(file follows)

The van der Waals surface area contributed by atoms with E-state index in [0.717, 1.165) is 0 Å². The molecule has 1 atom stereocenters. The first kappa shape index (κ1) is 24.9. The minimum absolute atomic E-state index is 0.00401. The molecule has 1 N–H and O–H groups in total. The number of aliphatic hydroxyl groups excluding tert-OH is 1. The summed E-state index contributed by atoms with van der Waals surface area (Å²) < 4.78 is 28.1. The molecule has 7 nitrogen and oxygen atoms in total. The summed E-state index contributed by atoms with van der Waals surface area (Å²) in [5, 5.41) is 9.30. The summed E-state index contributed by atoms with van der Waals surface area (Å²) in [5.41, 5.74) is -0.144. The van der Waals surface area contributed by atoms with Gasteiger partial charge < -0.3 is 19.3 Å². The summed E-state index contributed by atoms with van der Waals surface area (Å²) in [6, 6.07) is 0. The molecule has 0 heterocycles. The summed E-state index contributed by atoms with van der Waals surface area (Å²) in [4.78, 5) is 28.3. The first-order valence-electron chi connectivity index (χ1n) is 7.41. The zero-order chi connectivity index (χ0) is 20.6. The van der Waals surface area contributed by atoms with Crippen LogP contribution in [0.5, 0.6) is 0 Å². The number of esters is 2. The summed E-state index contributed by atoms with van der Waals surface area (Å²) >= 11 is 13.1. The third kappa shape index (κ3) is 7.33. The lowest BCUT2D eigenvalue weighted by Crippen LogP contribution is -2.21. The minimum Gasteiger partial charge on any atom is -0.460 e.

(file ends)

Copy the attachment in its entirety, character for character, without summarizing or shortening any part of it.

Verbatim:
The van der Waals surface area contributed by atoms with E-state index in [0.717, 1.165) is 0 Å². The molecule has 1 atom stereocenters. The first kappa shape index (κ1) is 24.9. The minimum absolute atomic E-state index is 0.00401. The molecule has 1 N–H and O–H groups in total. The number of aliphatic hydroxyl groups excluding tert-OH is 1. The summed E-state index contributed by atoms with van der Waals surface area (Å²) < 4.78 is 28.1. The molecule has 7 nitrogen and oxygen atoms in total. The summed E-state index contributed by atoms with van der Waals surface area (Å²) in [5, 5.41) is 9.30. The summed E-state index contributed by atoms with van der Waals surface area (Å²) in [5.41, 5.74) is -0.144. The van der Waals surface area contributed by atoms with Gasteiger partial charge < -0.3 is 19.3 Å². The summed E-state index contributed by atoms with van der Waals surface area (Å²) in [6, 6.07) is 0. The molecule has 0 heterocycles. The summed E-state index contributed by atoms with van der Waals surface area (Å²) in [4.78, 5) is 28.3. The first-order valence-electron chi connectivity index (χ1n) is 7.41. The zero-order chi connectivity index (χ0) is 20.6. The van der Waals surface area contributed by atoms with Crippen LogP contribution in [0.5, 0.6) is 0 Å². The number of esters is 2. The summed E-state index contributed by atoms with van der Waals surface area (Å²) >= 11 is 13.1. The third kappa shape index (κ3) is 7.33. The lowest BCUT2D eigenvalue weighted by Crippen LogP contribution is -2.21. The minimum Gasteiger partial charge on any atom is -0.460 e.